(MEBG) – Doha Bank and the Bank of Beirut (BOB) signed, on July 17, a loan agreement for the purchase of Lebanese property. As reported by the Gulf Times, the BOB will finance housing projects in Lebanon— a recently highly prospering sector – whereas the Doha Bank will be responsible for administrative tasks such as account openings and direct debit handling.
The new loan facility will allow customers and investors to purchase Lebanese property without physically needing to be in the country. The offer will be available to Qataris, Lebanese, and other Arabs who are legally allowed to purchase Lebanese real estate.
The loan is based on an 11 percent annual interest, whose face value must be repaid over seven years. The minimum and maximum loan amount will be $25,000 and $100,000 respectively, and will be available to working individuals as well as to the self-employed.
As opposed to bank loans in other parts of the world that require some form of collateral, the BOB waived that specific requirement, yet demands instead personal insurance. Additionally, Lebanon has recently abolished a heavy mortgage fee, hence making property investment even more appealing.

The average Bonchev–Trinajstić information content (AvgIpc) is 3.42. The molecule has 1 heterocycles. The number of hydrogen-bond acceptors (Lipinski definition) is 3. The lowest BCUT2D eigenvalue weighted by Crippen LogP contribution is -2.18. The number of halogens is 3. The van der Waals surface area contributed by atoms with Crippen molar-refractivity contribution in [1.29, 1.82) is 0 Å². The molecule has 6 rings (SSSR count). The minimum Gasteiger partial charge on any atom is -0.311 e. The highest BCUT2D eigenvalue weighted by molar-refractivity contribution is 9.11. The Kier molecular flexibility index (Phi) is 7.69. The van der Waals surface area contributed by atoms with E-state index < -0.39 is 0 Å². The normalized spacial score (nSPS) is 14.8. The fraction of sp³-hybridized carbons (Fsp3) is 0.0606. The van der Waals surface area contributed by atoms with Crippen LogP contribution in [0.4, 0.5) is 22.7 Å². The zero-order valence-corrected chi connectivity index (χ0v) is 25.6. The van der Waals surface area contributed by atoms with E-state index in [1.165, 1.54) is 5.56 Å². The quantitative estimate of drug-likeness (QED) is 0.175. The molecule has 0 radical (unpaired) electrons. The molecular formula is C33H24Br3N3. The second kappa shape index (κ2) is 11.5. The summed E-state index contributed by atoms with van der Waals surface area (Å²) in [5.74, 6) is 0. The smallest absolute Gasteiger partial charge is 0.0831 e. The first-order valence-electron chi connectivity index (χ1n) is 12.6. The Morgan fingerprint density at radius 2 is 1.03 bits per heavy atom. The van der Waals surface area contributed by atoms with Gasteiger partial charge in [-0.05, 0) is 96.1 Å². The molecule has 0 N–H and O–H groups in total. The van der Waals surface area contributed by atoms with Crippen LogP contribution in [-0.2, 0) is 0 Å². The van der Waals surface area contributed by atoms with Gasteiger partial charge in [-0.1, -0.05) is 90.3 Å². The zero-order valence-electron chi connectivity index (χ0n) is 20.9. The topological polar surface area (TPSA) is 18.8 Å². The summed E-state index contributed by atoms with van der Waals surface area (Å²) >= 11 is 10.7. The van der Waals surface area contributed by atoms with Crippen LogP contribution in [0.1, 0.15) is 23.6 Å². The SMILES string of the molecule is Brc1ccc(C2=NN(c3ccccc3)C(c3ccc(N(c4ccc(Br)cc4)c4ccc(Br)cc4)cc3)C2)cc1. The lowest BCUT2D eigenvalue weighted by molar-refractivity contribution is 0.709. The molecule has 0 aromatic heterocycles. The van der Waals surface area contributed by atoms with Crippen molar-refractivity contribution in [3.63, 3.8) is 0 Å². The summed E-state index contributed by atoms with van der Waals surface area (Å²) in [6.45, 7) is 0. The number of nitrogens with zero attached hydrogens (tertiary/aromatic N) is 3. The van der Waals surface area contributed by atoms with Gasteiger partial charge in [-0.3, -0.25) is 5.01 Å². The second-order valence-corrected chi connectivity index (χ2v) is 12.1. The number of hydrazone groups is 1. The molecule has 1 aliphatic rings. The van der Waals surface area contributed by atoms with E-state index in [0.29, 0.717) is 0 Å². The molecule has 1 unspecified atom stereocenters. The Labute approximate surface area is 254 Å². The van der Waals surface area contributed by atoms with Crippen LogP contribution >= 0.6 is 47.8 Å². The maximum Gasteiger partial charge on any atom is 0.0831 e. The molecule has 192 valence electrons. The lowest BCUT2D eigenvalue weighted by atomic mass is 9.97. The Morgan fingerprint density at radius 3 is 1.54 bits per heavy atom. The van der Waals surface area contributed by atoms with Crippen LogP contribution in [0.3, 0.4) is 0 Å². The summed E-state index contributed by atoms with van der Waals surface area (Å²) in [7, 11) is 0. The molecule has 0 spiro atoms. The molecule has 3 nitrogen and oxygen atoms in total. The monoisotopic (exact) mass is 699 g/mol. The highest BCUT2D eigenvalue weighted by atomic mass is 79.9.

Lebanese houses widely range in price depending on the rural versus urban location, where a small house in Beirut, for example, is in the price range of approximate $60,000.
It is believed that the loan opportunity will attract many investors to the Lebanese real estate market, which was highly popular among Gulf Arabs prior to the country’s unrest, either for investment purposes or as leisure holiday retreats.
Kharbotli, deputy general manager of Doha Bank expressed eagerness for the new deal and said that "this is the first of its kind mortgage scheme, and is an additional compliment to the historic, friendly relations between the two countries as well as between the two banks.”
According to a BOB official, the loan approval is believed to be completed within two weeks.
With the increasing competition within the banking sector brought about by globalization, the alliance between the two banks will result in economies of scale, greater sector specialty, and is likely to be a step towards better placement in the fiercely competitive banking field.